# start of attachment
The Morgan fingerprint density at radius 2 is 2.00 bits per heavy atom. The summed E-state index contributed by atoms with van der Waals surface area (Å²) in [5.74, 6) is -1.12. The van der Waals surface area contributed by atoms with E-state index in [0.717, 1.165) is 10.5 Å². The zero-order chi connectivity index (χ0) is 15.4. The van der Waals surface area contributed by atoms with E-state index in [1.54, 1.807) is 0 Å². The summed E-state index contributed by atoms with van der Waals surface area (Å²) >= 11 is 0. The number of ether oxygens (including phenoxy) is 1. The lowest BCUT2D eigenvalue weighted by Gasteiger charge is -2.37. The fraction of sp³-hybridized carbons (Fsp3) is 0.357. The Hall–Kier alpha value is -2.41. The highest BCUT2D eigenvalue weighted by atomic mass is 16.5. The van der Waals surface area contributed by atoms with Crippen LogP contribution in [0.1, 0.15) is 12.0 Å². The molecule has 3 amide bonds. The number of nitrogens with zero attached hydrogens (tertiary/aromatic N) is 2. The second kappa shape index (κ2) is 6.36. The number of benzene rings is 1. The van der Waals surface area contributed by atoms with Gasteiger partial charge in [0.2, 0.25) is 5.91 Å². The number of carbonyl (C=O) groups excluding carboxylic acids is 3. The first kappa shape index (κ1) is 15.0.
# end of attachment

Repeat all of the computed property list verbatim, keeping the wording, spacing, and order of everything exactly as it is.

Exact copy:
The Morgan fingerprint density at radius 2 is 2.00 bits per heavy atom. The summed E-state index contributed by atoms with van der Waals surface area (Å²) in [5.74, 6) is -1.12. The van der Waals surface area contributed by atoms with E-state index in [0.717, 1.165) is 10.5 Å². The zero-order chi connectivity index (χ0) is 15.4. The van der Waals surface area contributed by atoms with E-state index in [1.54, 1.807) is 0 Å². The summed E-state index contributed by atoms with van der Waals surface area (Å²) >= 11 is 0. The number of ether oxygens (including phenoxy) is 1. The lowest BCUT2D eigenvalue weighted by Gasteiger charge is -2.37. The fraction of sp³-hybridized carbons (Fsp3) is 0.357. The Hall–Kier alpha value is -2.41. The highest BCUT2D eigenvalue weighted by atomic mass is 16.5. The van der Waals surface area contributed by atoms with Crippen LogP contribution in [0.1, 0.15) is 12.0 Å². The molecule has 3 amide bonds. The number of nitrogens with zero attached hydrogens (tertiary/aromatic N) is 2. The second kappa shape index (κ2) is 6.36. The number of benzene rings is 1. The van der Waals surface area contributed by atoms with Gasteiger partial charge in [0.2, 0.25) is 5.91 Å². The number of carbonyl (C=O) groups excluding carboxylic acids is 3. The first kappa shape index (κ1) is 15.0.